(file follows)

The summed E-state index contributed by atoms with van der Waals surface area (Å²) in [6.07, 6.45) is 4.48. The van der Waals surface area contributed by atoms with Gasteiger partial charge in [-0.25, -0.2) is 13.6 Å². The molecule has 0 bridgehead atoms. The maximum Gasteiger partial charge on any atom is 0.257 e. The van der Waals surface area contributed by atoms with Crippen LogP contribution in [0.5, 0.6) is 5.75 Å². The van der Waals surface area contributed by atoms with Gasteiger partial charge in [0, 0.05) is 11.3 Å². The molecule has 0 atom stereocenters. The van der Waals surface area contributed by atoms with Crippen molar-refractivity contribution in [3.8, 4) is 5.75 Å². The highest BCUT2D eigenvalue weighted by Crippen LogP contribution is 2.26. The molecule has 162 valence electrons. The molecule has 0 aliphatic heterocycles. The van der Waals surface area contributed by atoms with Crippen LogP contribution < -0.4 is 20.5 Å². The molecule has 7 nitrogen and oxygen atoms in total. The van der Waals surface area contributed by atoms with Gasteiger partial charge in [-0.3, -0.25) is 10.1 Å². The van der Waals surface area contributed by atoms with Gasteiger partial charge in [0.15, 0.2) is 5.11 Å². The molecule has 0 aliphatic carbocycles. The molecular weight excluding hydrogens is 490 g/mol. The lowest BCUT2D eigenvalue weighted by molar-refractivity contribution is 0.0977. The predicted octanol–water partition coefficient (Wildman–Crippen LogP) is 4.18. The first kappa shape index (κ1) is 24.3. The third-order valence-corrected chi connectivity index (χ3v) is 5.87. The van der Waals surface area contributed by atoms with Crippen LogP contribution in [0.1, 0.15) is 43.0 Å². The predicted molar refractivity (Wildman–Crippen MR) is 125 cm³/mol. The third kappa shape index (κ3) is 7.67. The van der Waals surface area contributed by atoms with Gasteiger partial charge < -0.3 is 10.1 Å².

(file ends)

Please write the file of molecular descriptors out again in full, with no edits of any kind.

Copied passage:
The summed E-state index contributed by atoms with van der Waals surface area (Å²) in [6.07, 6.45) is 4.48. The van der Waals surface area contributed by atoms with Gasteiger partial charge in [-0.25, -0.2) is 13.6 Å². The molecule has 0 bridgehead atoms. The maximum Gasteiger partial charge on any atom is 0.257 e. The van der Waals surface area contributed by atoms with Crippen LogP contribution in [0.5, 0.6) is 5.75 Å². The van der Waals surface area contributed by atoms with Gasteiger partial charge in [0, 0.05) is 11.3 Å². The molecule has 0 atom stereocenters. The van der Waals surface area contributed by atoms with Crippen molar-refractivity contribution in [3.8, 4) is 5.75 Å². The highest BCUT2D eigenvalue weighted by Crippen LogP contribution is 2.26. The molecule has 162 valence electrons. The molecule has 0 aliphatic heterocycles. The van der Waals surface area contributed by atoms with Crippen LogP contribution < -0.4 is 20.5 Å². The molecule has 7 nitrogen and oxygen atoms in total. The van der Waals surface area contributed by atoms with Gasteiger partial charge in [-0.3, -0.25) is 10.1 Å². The van der Waals surface area contributed by atoms with Gasteiger partial charge in [0.15, 0.2) is 5.11 Å². The molecule has 0 aliphatic carbocycles. The molecular weight excluding hydrogens is 490 g/mol. The lowest BCUT2D eigenvalue weighted by molar-refractivity contribution is 0.0977. The predicted octanol–water partition coefficient (Wildman–Crippen LogP) is 4.18. The first kappa shape index (κ1) is 24.3. The third-order valence-corrected chi connectivity index (χ3v) is 5.87. The van der Waals surface area contributed by atoms with Crippen LogP contribution in [0.1, 0.15) is 43.0 Å². The predicted molar refractivity (Wildman–Crippen MR) is 125 cm³/mol. The third kappa shape index (κ3) is 7.67. The van der Waals surface area contributed by atoms with Gasteiger partial charge < -0.3 is 10.1 Å².